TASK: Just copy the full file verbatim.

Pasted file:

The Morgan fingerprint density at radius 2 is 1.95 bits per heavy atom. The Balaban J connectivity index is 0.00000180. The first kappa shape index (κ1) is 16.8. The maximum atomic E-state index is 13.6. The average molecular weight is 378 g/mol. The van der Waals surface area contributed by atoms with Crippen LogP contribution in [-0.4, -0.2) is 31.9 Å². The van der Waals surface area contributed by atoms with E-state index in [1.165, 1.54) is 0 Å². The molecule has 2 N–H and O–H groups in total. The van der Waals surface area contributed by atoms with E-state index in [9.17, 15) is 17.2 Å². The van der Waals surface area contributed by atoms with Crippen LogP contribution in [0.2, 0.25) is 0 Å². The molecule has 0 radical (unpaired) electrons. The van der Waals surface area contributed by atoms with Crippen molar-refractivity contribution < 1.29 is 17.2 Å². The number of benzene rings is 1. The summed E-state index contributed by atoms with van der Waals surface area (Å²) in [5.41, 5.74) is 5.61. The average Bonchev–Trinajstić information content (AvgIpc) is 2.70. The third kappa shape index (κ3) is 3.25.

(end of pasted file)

The Morgan fingerprint density at radius 2 is 1.95 bits per heavy atom. The Balaban J connectivity index is 0.00000180. The first kappa shape index (κ1) is 16.8. The maximum atomic E-state index is 13.6. The average molecular weight is 378 g/mol. The van der Waals surface area contributed by atoms with Crippen LogP contribution in [-0.4, -0.2) is 31.9 Å². The van der Waals surface area contributed by atoms with E-state index in [1.165, 1.54) is 0 Å². The molecule has 2 N–H and O–H groups in total. The van der Waals surface area contributed by atoms with E-state index in [9.17, 15) is 17.2 Å². The van der Waals surface area contributed by atoms with Crippen LogP contribution in [0.2, 0.25) is 0 Å². The molecule has 0 radical (unpaired) electrons. The van der Waals surface area contributed by atoms with Crippen molar-refractivity contribution < 1.29 is 17.2 Å². The number of benzene rings is 1. The summed E-state index contributed by atoms with van der Waals surface area (Å²) in [5.41, 5.74) is 5.61. The average Bonchev–Trinajstić information content (AvgIpc) is 2.70. The third kappa shape index (κ3) is 3.25.